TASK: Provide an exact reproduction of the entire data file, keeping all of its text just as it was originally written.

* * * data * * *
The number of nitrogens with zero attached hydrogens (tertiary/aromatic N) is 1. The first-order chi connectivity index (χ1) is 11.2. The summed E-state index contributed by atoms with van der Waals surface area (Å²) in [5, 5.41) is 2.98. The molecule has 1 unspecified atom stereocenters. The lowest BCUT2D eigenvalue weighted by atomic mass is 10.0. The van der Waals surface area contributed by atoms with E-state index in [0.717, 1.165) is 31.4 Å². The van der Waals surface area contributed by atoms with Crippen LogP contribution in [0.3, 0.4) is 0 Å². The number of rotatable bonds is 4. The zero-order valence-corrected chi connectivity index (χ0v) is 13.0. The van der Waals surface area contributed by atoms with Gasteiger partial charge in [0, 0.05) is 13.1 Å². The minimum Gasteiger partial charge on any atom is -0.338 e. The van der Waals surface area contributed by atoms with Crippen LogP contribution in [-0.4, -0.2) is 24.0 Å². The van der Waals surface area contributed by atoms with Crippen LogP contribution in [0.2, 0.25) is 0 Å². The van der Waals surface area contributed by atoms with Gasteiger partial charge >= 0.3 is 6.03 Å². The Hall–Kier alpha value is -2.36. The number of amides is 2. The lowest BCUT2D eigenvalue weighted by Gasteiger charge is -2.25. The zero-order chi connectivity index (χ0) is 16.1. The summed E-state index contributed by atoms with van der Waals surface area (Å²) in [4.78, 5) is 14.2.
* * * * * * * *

The number of nitrogens with zero attached hydrogens (tertiary/aromatic N) is 1. The first-order chi connectivity index (χ1) is 11.2. The summed E-state index contributed by atoms with van der Waals surface area (Å²) in [5, 5.41) is 2.98. The molecule has 1 unspecified atom stereocenters. The lowest BCUT2D eigenvalue weighted by atomic mass is 10.0. The van der Waals surface area contributed by atoms with E-state index in [0.717, 1.165) is 31.4 Å². The van der Waals surface area contributed by atoms with Crippen LogP contribution in [0.3, 0.4) is 0 Å². The number of rotatable bonds is 4. The zero-order valence-corrected chi connectivity index (χ0v) is 13.0. The van der Waals surface area contributed by atoms with Gasteiger partial charge in [0, 0.05) is 13.1 Å². The minimum Gasteiger partial charge on any atom is -0.338 e. The van der Waals surface area contributed by atoms with Crippen LogP contribution in [-0.4, -0.2) is 24.0 Å². The van der Waals surface area contributed by atoms with Crippen LogP contribution in [0.2, 0.25) is 0 Å². The van der Waals surface area contributed by atoms with Gasteiger partial charge >= 0.3 is 6.03 Å². The Hall–Kier alpha value is -2.36. The number of amides is 2. The lowest BCUT2D eigenvalue weighted by Gasteiger charge is -2.25. The zero-order chi connectivity index (χ0) is 16.1. The summed E-state index contributed by atoms with van der Waals surface area (Å²) in [4.78, 5) is 14.2.